Volume and Timeliness
In the retail industry, there’s a large amount of material that must be translated. Consider the variety of content your company publishes: product packaging, catalogs, coupons, emails, and blogs. Plus, if you have brick and mortar stores, there are signs, employee training materials, POS materials, and much more.
In addition, there is a very quick turnaround time. Catalogs and coupons are time-sensitive, and must be fully translated and ready to distribute in time for customers to take advantage of them. Blogs and emails may be released weekly, or even more frequently. Even product packaging and label translation is usually the last step before going to print, and by then, time is of the essence! All of these materials must be translated quickly and accurately, not only for your customers to understand, but so they will ultimately want to buy your products.
Social media and content marketing are two important channels that have reinvented the way brands think about international marketing. Thanks to the rise of social and content marketing, businesses can now easily interact with prospects all over the world.
The development of the social platform has been an overwhelmingly positive one for companies looking to take their brand global, but it has also created a lot of competition. Here are some points to keep in mind for brands and agencies that are looking to use social media to successfully connect to customers around the world.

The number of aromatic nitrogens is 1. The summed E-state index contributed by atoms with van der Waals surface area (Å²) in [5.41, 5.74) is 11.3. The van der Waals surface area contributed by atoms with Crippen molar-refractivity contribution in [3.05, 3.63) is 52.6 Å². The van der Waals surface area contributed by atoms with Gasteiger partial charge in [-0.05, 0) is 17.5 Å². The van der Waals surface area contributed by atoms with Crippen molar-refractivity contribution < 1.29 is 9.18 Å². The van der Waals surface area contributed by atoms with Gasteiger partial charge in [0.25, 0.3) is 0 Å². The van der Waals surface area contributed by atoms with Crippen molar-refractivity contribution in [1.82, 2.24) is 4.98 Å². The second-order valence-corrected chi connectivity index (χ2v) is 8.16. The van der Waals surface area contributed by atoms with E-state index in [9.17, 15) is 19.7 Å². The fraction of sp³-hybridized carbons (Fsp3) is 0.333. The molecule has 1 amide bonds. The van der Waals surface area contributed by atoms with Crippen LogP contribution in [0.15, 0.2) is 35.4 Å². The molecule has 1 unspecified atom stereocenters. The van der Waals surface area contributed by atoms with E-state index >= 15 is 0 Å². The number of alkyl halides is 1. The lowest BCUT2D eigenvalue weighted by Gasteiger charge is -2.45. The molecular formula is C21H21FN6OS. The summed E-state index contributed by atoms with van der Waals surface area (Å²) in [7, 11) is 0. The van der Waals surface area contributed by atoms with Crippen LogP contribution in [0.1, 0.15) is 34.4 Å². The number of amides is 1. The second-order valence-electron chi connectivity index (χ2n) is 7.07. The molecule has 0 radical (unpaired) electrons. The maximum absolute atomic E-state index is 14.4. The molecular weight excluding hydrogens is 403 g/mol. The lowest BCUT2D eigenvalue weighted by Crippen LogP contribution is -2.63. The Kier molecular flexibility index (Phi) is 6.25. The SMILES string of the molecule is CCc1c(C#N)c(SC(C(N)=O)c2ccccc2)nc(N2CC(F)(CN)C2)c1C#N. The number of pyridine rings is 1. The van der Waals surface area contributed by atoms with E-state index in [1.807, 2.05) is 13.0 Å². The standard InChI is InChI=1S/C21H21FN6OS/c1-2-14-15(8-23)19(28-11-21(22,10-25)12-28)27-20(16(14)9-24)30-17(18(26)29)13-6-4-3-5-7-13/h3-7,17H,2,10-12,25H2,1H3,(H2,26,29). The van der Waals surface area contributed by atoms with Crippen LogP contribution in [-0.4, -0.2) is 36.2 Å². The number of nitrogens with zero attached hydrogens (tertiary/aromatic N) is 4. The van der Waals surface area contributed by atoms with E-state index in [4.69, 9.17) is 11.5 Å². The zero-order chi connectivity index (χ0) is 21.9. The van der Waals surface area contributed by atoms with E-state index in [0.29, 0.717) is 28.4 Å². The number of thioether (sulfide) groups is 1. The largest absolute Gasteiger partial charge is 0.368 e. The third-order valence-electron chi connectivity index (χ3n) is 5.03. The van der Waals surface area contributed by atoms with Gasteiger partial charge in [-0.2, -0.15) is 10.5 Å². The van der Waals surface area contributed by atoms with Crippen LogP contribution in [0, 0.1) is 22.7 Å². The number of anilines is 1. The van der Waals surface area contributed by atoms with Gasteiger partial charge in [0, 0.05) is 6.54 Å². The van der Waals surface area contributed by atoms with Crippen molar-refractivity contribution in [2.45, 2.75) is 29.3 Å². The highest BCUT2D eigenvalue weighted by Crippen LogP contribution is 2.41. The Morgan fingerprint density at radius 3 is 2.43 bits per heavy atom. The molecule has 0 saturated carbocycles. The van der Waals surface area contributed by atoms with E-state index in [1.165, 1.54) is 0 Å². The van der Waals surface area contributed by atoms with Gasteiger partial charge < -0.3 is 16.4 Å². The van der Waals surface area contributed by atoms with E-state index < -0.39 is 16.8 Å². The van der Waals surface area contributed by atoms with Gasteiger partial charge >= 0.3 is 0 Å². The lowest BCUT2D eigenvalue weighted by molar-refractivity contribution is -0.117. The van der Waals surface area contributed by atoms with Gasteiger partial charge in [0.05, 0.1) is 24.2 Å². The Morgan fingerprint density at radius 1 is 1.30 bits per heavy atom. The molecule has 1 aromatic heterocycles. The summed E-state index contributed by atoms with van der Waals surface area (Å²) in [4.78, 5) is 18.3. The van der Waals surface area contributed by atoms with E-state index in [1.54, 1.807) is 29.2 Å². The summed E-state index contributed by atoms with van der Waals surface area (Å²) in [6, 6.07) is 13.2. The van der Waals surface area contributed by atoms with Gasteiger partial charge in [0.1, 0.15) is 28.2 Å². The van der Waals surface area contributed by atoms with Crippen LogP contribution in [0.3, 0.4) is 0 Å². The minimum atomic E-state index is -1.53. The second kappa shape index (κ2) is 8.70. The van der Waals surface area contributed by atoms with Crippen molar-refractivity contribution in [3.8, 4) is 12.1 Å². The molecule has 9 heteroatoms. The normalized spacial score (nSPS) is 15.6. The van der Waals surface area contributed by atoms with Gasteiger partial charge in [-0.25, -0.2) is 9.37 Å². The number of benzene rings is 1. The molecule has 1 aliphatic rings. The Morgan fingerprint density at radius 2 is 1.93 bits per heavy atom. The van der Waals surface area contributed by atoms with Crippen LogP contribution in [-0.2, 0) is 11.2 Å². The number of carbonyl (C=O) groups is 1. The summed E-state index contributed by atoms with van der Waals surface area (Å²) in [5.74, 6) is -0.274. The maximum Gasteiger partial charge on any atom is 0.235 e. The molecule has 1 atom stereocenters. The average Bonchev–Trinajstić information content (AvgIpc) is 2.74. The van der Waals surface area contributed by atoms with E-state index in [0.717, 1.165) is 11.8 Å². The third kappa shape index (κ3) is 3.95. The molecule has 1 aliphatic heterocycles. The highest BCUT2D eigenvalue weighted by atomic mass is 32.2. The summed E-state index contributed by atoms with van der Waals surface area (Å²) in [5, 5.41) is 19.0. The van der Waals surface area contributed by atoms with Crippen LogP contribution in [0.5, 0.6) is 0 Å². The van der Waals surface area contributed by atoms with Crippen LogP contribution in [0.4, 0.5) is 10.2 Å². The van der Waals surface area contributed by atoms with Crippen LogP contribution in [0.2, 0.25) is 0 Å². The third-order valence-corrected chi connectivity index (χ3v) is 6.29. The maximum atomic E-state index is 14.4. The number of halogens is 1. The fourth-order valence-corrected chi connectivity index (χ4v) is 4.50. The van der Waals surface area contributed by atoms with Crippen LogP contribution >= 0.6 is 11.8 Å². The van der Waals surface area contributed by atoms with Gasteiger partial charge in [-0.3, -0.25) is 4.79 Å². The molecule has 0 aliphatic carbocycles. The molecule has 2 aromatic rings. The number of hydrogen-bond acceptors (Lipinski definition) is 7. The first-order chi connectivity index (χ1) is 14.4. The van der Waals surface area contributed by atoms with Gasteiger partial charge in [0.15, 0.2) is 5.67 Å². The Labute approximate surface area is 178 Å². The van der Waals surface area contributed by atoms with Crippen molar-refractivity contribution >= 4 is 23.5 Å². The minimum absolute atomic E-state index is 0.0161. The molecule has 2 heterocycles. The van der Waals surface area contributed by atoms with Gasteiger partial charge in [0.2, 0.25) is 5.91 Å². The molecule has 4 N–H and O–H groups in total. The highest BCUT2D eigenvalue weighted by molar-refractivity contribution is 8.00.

Pay attention to cultural sensitivities in your global content
Social media is a place where communication is usually informal: people use a lot of slang, expressions, and abbreviations to interact with each other. The amount of this informal communication you choose to engage in will depend on your brand's culture and specific goals for social media, but remember that even if you don't plan on using it, other people will: your social media content will always be viewed through this lens.
A good example of how not understanding slang can go very wrong for globalizing brands is Puffs, a line of facial tissues produced by Procter & Gamble. Upon entering the German market, Puffs quite embarrassingly learned that in Germany, the word "puff" is a slang term for a “house of ill repute”.
Properly reuse videos and graphic content
Where most of your written marketing materials will need full translation when you take your brand international, you might be able to use some of the existing graphics and videos currently used in your home market with only minor adjustments. For video content, you might consider using subtitles as a relatively low-cost way to adapt your marketing materials to social media.